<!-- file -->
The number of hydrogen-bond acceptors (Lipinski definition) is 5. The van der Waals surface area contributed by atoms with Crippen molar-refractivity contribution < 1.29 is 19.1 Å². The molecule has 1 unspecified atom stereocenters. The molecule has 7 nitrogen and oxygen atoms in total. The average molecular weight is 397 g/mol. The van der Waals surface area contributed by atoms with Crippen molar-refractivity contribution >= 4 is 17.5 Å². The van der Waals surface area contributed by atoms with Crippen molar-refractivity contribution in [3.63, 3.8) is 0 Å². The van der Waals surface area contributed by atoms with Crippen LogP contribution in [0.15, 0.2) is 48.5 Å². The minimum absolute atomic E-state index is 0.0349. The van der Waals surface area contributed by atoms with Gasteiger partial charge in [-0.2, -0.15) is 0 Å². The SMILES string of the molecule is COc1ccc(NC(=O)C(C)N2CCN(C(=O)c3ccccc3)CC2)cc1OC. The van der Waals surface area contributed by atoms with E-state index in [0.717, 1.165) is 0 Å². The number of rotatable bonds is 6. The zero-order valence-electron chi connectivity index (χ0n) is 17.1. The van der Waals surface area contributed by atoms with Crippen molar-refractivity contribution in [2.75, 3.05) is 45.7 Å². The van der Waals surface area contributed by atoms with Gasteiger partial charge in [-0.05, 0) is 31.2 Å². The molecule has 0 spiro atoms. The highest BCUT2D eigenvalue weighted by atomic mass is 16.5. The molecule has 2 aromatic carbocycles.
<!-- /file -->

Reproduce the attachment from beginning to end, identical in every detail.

The number of hydrogen-bond acceptors (Lipinski definition) is 5. The van der Waals surface area contributed by atoms with Crippen molar-refractivity contribution < 1.29 is 19.1 Å². The molecule has 1 unspecified atom stereocenters. The molecule has 7 nitrogen and oxygen atoms in total. The average molecular weight is 397 g/mol. The van der Waals surface area contributed by atoms with Crippen molar-refractivity contribution >= 4 is 17.5 Å². The van der Waals surface area contributed by atoms with Crippen molar-refractivity contribution in [3.63, 3.8) is 0 Å². The van der Waals surface area contributed by atoms with Crippen LogP contribution in [0.15, 0.2) is 48.5 Å². The minimum absolute atomic E-state index is 0.0349. The van der Waals surface area contributed by atoms with Gasteiger partial charge in [-0.2, -0.15) is 0 Å². The SMILES string of the molecule is COc1ccc(NC(=O)C(C)N2CCN(C(=O)c3ccccc3)CC2)cc1OC. The van der Waals surface area contributed by atoms with E-state index in [0.717, 1.165) is 0 Å². The number of rotatable bonds is 6. The zero-order valence-electron chi connectivity index (χ0n) is 17.1. The van der Waals surface area contributed by atoms with Crippen molar-refractivity contribution in [2.75, 3.05) is 45.7 Å². The van der Waals surface area contributed by atoms with Gasteiger partial charge in [-0.05, 0) is 31.2 Å². The molecule has 0 spiro atoms. The highest BCUT2D eigenvalue weighted by atomic mass is 16.5. The molecule has 2 aromatic carbocycles.